Thank you for the compliment. Samantha Beiko (Managing Editor of ChiZine Publications and ChiGraphics) did a wonderful job with the cover and interior layout.

The final product is better than what we have imagined because of the writers and people working in the project. The depth of generosity towards this anthology is exceptional. We were surprised by the number of stories we received from writers who had originally gave us a ‘maybe’. So there were more stories than open slots, and it was very tough having to reject some of the stories we loved.

Another surprise was the diversity in how each writer approached the theme and structure. The anthology has a good mixture of established professionals and up-and-coming writers. We even have a first professional fiction sale.

Are there any plans for more anthologies in Laksa Media’s future?

Laksa Media has two speculative fiction anthologies for 2017. Susan and I are back working together on The Sum of Us: Tales of the Bonded and Bound, which is a follow-up to Strangers Among Us. This time, we explore the world of caregiving and caregivers.

Derwin Mak and I are co-editing an Asian SF&F anthology, Where The Stars Rise. In addition to solicitations, this anthology is opened for submission until May 31, 2016. Writers, here is your opportunity to send us your stories. (Hint: My taste is eclectic.)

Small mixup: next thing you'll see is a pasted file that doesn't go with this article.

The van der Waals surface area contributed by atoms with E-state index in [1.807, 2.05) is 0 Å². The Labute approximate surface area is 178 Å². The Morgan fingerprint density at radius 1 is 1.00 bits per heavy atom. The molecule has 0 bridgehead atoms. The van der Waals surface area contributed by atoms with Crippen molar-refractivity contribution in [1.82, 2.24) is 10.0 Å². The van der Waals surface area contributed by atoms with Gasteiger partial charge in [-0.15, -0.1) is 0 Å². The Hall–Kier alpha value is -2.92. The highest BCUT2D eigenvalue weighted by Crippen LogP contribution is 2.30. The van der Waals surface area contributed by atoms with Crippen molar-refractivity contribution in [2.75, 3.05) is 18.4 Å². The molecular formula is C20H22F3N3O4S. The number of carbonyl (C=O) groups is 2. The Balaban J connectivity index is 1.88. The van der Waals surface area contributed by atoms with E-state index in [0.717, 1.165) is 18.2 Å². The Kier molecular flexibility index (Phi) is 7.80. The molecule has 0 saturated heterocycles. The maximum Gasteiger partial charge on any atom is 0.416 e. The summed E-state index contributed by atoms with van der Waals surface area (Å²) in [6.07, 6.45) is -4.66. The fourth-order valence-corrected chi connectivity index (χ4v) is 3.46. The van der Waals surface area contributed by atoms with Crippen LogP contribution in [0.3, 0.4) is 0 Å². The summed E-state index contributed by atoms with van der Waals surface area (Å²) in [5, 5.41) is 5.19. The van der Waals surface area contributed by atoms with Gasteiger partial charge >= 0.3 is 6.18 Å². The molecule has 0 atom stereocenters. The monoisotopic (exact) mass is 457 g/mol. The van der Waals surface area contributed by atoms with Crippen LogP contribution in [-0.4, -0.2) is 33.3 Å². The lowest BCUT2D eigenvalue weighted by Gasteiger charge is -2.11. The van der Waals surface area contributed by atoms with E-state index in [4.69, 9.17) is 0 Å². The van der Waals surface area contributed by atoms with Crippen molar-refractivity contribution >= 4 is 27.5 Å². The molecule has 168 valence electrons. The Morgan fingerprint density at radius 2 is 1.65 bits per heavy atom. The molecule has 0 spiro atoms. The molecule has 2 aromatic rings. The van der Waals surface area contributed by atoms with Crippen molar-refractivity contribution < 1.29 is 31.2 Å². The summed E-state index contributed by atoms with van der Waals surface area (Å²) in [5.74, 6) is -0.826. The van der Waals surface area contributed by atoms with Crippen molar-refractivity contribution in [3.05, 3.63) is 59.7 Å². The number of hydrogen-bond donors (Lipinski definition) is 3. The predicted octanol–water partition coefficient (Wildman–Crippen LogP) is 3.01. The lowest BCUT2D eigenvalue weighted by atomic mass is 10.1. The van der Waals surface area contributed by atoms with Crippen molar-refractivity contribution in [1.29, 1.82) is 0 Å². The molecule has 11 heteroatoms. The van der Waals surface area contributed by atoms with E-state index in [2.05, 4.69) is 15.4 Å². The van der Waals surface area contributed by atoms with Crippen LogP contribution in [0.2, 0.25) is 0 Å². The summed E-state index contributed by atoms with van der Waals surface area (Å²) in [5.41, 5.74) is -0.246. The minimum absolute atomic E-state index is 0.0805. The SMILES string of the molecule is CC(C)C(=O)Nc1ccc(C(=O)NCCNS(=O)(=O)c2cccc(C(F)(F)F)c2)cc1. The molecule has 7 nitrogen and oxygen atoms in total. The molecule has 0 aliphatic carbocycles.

I love short fiction, and I have too many anthology ideas than I have time to do them all. So, I am always on the look-out for anthologists/editors to co-edit with me. I am fleshing out a few ideas for 2018 (I do look that far ahead)—having enough time to do a project well is important to me.

I want to expand into narrative non-fiction, mainstream fiction and other genre (such as noir, mystery and interstitial) anthologies, all related to our mission of bridging subjects (social causes) that aren’t getting enough attention to the written word—paying forward and giving back.

Tell us about your dream project!

Oh, boy… I have too many.

If I have the time and budget, I love to combine art and written word into a unified voice—getting a group of editors, writers, illustrators, songwriters, scriptwriters, filmmakers, playwrights, actors, singers, readers, publishers and teachers into a room and develop a series of fiction and non-fiction books (reluctant readers/children/YA/adult/graphic), comics, plays, films, documentaries, songs and in-between, all related to a single social cause—to showcase experimental/traditional takes, mainstream/genre, and literary/commercial and blur the lines between those ‘so-called’ groups. We have festivals or showcases throughout the year in different cities and towns, rural and remote communities.